Author: Idle Ink

There and Not There by C.J. Dotson

We all read the stories when we were little, didn’t we? A bunch of children go into a wardrobe, or through a tiny door that’s only bricked over sometimes, or find a secret key, go down a rabbit hole, cross a bridge, fall into a book, vanish. Then there’s magic, and adventure, and villains for the children to test themselves against. At the end they come back and no time has passed, no one realized they were gone.

It’s bullshit.

Plane Girl by Andrew Stiggers

Though she loves her best mate to bits, Rachel doesn’t believe her for one moment.

“Yes, someday soon, I’ll be flying planes,” Jeany had told her as they were observing from the bar an airline pilot crossing the terminal hall. He’s smartly dressed in his gold-striped uniform.

“Sure, Jeany.” Her friend could never stick with a job. She gets bored too easily, flittering like a moth from lamp to wall light. First there was the hairdresser’s, then the vet’s, and now more recently the dental assistant job. “That’s it—I’ve quit the practice,” she’d announced, tossing her keys on the benchtop after returning to their flat.

Psychedelic Existentialism in Rob Doyle’s “Threshold” by Declan Toohey

In one of the wittier moments in Rob Doyle’s latest book—a sprawling account of one man’s quest for meaning in the pharmacological era—the narrator visits the world-renowned Shakespeare and Company bookshop in Paris. There, among other things, he searches in vain for texts by Maurice Blanchot and Pierre Klossowski, and repositions copies of his own novel to cover the works of rival authors. Observing that the Parisian bookshop is as much a tourist attraction as a place in which to acquire books, he bemoans the many patrons who visit the store solely to be photographed, and who shuffle off with a book or two from ‘usual suspects’ such as ‘Kerouac, Bukowski, Hemingway, and Salinger.’[1]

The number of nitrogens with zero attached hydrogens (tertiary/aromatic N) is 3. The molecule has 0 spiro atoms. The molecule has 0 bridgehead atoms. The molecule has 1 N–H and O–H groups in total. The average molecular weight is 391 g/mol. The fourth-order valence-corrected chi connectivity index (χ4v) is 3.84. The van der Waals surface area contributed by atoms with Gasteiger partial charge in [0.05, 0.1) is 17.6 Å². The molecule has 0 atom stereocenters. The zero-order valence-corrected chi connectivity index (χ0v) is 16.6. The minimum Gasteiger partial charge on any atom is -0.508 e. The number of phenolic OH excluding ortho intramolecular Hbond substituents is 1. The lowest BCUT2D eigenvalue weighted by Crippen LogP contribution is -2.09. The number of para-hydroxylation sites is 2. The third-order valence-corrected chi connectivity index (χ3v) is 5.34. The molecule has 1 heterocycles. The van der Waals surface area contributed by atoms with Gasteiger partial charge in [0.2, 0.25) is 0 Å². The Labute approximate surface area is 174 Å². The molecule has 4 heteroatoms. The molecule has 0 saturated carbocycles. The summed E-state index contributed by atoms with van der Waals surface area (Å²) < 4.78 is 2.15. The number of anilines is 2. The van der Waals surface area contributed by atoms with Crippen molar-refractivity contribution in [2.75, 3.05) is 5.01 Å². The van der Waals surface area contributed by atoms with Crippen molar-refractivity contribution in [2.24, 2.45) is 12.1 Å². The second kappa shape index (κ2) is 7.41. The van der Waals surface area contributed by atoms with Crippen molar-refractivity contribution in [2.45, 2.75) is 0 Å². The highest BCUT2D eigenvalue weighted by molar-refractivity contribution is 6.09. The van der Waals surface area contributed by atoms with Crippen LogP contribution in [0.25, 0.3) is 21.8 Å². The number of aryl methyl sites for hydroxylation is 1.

Disconnected by Lillian Brueckman

Savannah went missing on Thursday, or at least that’s when Ida noticed she was gone. Ida had missed work a couple days in a row due to a violent case of the stomach flu that had her puking in a trash can every few hours. When Ida returned to work on Thursday and planted herself in the swivel chair at her desk, she realized Savannah’s cubicle had been completely cleared out. Her telenet screen and in-desk keyboard had been removed and replaced with an outdated monitor and detached keyboard. A disconnect? They really hired a disconnect? Ida sighed and wondered why in the hell their HR manager would let this slide.

The disconnect, Ida soon discovered, was a man named Parker Kavanaugh. He replaced Savannah at the very beginning of the following week and soon enough she was a fragment of Ida’s imagination. She forgot about her quickly.